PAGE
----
Blue Byline

A cop's perspective of the news and South Sound matters

Archives: April 2012

April
29th

Public access to overdose medication gives users a second chance

Through the doorway I heard the sound of a woman screaming. I ran inside, breathing through my mouth to keep from gagging on the stench that permeated the apartment. In the living room, on a soiled couch, lay a young man with a purple face, unblinking eyes and a chest that neither rose nor fell.

Fortunately, my partner and I had arrived a mere second ahead of the paramedics who quickly shoved us aside. They opened their medical kits while having a muted conversation. I picked up the words, “Already dead,” and “Let’s try it anyway.” Then one of them

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April
27th

Red light cameras blend safety with a dose of (insert profanity)

A couple of years ago I was driving to work, when I slowed for a red light. I put on my signal and turned right. Two weeks later I got a ticket in the mail.

I balled up my fist and shook it, spitting out, “Redflex!” Seinfeld fans will get that, trust me.

The infraction was for my apparent failure to stop before turning on the red, a point I had no intention of arguing for two simple reasons. First, the police agency at the top of the ticket was my employer; second, I had watched traffic cops review Redflex

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April
24th

Supreme Court’s ruling on divisive law should give feds a wakeup call

You can say one thing for Arizona’s controversial new immigration law. It separates its supporters and critics as easily as a hot knife through butter.

Arizona SB 1070 is headed for a showdown at the U.S. Supreme Court on Wednesday. At issue are the four provisions that have been the exclusive privilege of the federal government (at least up until now):

(1) require police to verify the immigration status of anyone they stop if they suspect he or she is undocumented;

(2) make it a state crime for a non-citizen to be without registration papers;

(3) make it illegal for

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April
22nd

Graveyard shift can suck the life out of you

I knew a vampire once.

He had dark hair and pale skin and his clothes were a midnight blue. He usually woke up just as the last rays of the sun were winking out on the horizon. Give or take a few minutes.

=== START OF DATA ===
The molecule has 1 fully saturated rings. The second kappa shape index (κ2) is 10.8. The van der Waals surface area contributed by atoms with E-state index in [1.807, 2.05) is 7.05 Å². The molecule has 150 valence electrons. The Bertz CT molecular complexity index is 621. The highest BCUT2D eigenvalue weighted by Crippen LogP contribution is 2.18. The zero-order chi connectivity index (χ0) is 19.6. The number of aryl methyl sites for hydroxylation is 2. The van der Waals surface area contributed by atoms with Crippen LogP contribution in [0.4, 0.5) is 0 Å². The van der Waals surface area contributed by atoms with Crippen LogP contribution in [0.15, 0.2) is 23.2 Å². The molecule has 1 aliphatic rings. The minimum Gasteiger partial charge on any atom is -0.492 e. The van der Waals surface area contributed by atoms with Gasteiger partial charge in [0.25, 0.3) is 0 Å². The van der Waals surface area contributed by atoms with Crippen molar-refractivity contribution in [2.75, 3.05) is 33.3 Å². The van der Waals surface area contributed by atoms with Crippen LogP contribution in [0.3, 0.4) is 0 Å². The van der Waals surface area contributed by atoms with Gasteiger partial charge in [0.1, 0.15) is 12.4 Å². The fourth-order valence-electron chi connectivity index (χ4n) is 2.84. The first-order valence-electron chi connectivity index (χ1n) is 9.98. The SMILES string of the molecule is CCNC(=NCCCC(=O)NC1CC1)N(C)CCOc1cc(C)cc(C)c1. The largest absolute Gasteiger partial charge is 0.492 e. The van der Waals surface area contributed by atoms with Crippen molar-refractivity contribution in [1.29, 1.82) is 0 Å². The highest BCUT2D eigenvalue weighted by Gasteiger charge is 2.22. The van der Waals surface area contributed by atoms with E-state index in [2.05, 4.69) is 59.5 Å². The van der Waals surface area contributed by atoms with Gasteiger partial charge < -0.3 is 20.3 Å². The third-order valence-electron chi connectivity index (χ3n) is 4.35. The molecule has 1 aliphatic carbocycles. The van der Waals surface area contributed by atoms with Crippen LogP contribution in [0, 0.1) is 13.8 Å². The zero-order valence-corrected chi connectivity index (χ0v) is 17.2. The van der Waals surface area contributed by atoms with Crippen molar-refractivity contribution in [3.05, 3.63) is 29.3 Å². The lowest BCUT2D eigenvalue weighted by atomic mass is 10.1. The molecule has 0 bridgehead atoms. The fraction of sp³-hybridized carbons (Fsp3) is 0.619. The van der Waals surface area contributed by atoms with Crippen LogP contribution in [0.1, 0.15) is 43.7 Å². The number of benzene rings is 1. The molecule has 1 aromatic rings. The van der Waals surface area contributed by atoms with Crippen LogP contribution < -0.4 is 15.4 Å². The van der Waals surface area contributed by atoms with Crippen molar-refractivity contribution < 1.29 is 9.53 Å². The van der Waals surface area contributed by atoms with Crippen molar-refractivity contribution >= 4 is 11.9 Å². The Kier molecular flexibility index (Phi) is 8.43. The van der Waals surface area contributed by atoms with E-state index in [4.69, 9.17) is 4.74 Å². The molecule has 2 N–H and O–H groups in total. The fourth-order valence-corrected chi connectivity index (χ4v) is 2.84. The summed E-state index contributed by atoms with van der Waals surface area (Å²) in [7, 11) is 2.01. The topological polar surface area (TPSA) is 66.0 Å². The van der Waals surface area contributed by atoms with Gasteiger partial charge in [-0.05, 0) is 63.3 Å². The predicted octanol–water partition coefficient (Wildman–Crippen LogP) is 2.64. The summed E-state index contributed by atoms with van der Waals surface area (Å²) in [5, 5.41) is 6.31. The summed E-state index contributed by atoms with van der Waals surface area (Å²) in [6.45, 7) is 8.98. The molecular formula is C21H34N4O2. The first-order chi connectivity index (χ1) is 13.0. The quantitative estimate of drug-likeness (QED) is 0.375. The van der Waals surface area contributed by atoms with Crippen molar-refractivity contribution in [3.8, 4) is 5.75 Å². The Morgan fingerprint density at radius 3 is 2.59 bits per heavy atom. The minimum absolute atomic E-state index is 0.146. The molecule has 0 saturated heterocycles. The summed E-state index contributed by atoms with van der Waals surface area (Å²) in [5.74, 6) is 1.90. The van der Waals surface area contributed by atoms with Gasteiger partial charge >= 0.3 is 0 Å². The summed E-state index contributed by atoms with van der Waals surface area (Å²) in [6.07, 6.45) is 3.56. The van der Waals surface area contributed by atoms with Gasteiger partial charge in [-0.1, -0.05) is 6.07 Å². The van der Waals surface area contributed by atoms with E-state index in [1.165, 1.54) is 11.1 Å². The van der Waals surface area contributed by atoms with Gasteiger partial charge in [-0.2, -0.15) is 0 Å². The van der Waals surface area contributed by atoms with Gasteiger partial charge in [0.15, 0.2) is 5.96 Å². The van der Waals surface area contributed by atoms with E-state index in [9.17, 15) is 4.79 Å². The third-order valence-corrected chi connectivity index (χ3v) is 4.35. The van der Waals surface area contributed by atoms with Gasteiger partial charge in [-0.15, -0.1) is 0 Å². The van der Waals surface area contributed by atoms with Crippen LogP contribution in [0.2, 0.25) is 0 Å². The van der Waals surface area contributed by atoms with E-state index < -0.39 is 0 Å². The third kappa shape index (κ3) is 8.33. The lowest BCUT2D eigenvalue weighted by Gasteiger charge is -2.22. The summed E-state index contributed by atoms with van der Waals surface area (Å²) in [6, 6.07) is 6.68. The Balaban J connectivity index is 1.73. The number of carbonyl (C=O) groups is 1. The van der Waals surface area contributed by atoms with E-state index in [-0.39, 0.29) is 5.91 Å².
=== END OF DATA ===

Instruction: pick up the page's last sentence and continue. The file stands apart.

My friend wasn’t especially adherent to the strict regimen of vampires – bloodsucking, for one, was not on his list of to-do’s. But then, strictly speaking, he wasn’t a traditional vampire. He was a cop on the graveyard shift.

What separated my friend from countless people working the night shift was this unique decision: He changed his

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April
20th

Lack of leadership may be the Service’s secret

Back in 1996 I had an opportunity to work alongside the U.S. Secret Service’s presidential security detail. Bill Clinton was scheduled to speak at the T-dome and a “jump team” flew out to brief the police officers assigned to assist. My partner, a young agent with the Secret Service, and I spent hours on our feet facing out towards any possible threat.

Despite my impression that the event was an exercise in organized chaos, Clinton’s appearance went off without a hitch. After a stressful day, the presidential detail and the local cops shared some good times before they caught a

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April
17th

Deconstructing the taboo of suicide

In the vast repertoire of human actions there are few as disturbing as suicide. As such it is too often viewed as a stigma, a crime against the community as much as a crime against oneself.

If we were to be honest, the act of self-destruction is repellant to us for two basic reasons: It is a violation of both our primal sense of self-preservation and the moral principles which mold our personal and religious views. In the past, people who committed suicide were considered damned for eternity and unworthy of a Christian burial. In the present, conversation on this

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April
14th

Florida, Utah police unusually reluctant to make high profile arrests

I was enduring a day-long training class this past week when the instructor made a comment that made me sit up straight. “Denial,” he said, “is a defense mechanism that kicks in when a person rejects what is true, despite overwhelming evidence to the contrary.”

It’s not often that the words of Sigmund Freud get tossed around in police circles. It was a lesson for the cops in the room that if we ignore obvious information just because it is sudden or unpleasant (such as the sudden appearance of a weapon in the hands of an unlikely opponent), bad things

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April
11th

Councilwoman provides legitimate reason for gang study – federal money

When Tacoma City Councilwoman Victoria Woodards penned her recent letter to The Trib, it was probably with a release of some pent-up frustration. The letter was a response to the multitude, myself included, who criticized the council’s decision to spend $50,000 studying the city’s gang problem.

Since the city released the results of their consultant’s research in early March, the City Council has been roasted for its alleged waste of scarce funds on such an obvious issue, none as much as Woodards. There was, I believe, good reason for

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